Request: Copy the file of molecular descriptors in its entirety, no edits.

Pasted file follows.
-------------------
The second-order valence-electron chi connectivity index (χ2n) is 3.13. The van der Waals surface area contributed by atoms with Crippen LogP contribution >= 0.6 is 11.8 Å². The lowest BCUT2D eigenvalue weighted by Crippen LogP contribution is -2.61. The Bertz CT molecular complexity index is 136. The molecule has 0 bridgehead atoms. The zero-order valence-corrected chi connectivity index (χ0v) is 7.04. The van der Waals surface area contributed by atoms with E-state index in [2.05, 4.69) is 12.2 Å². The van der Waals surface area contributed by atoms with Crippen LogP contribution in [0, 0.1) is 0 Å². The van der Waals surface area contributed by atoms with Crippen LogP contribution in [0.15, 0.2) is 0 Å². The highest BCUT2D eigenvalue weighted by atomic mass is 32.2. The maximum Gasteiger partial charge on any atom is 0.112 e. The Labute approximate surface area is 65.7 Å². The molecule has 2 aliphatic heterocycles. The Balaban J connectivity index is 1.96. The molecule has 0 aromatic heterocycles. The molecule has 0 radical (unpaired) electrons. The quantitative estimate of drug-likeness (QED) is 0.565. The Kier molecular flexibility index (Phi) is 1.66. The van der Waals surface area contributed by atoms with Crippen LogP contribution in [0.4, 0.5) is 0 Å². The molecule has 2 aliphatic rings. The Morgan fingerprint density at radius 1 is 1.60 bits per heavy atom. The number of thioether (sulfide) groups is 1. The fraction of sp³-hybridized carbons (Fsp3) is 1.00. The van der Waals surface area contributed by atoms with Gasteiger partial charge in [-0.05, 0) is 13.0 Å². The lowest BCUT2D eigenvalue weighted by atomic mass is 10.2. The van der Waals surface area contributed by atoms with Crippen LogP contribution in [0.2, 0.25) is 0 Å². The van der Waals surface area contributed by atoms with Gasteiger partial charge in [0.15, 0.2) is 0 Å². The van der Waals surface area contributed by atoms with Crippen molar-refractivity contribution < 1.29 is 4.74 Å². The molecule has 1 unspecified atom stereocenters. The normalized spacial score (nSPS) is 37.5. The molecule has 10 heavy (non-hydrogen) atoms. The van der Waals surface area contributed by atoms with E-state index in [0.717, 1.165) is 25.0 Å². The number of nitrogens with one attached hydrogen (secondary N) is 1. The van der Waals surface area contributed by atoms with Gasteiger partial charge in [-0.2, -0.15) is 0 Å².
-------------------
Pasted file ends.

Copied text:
The second-order valence-electron chi connectivity index (χ2n) is 3.13. The van der Waals surface area contributed by atoms with Crippen LogP contribution >= 0.6 is 11.8 Å². The lowest BCUT2D eigenvalue weighted by Crippen LogP contribution is -2.61. The Bertz CT molecular complexity index is 136. The molecule has 0 bridgehead atoms. The zero-order valence-corrected chi connectivity index (χ0v) is 7.04. The van der Waals surface area contributed by atoms with E-state index in [2.05, 4.69) is 12.2 Å². The van der Waals surface area contributed by atoms with Crippen LogP contribution in [0, 0.1) is 0 Å². The van der Waals surface area contributed by atoms with Crippen LogP contribution in [0.15, 0.2) is 0 Å². The highest BCUT2D eigenvalue weighted by atomic mass is 32.2. The maximum Gasteiger partial charge on any atom is 0.112 e. The Labute approximate surface area is 65.7 Å². The molecule has 2 aliphatic heterocycles. The Balaban J connectivity index is 1.96. The molecule has 0 aromatic heterocycles. The molecule has 0 radical (unpaired) electrons. The quantitative estimate of drug-likeness (QED) is 0.565. The Kier molecular flexibility index (Phi) is 1.66. The van der Waals surface area contributed by atoms with Crippen LogP contribution in [0.4, 0.5) is 0 Å². The molecule has 2 aliphatic rings. The Morgan fingerprint density at radius 1 is 1.60 bits per heavy atom. The number of thioether (sulfide) groups is 1. The fraction of sp³-hybridized carbons (Fsp3) is 1.00. The van der Waals surface area contributed by atoms with Gasteiger partial charge in [-0.05, 0) is 13.0 Å². The lowest BCUT2D eigenvalue weighted by atomic mass is 10.2. The van der Waals surface area contributed by atoms with Crippen LogP contribution in [0.2, 0.25) is 0 Å². The van der Waals surface area contributed by atoms with Gasteiger partial charge in [0.15, 0.2) is 0 Å². The van der Waals surface area contributed by atoms with Crippen molar-refractivity contribution < 1.29 is 4.74 Å². The molecule has 1 unspecified atom stereocenters. The normalized spacial score (nSPS) is 37.5. The molecule has 10 heavy (non-hydrogen) atoms. The van der Waals surface area contributed by atoms with E-state index in [0.717, 1.165) is 25.0 Å². The number of nitrogens with one attached hydrogen (secondary N) is 1. The van der Waals surface area contributed by atoms with Gasteiger partial charge in [-0.2, -0.15) is 0 Å².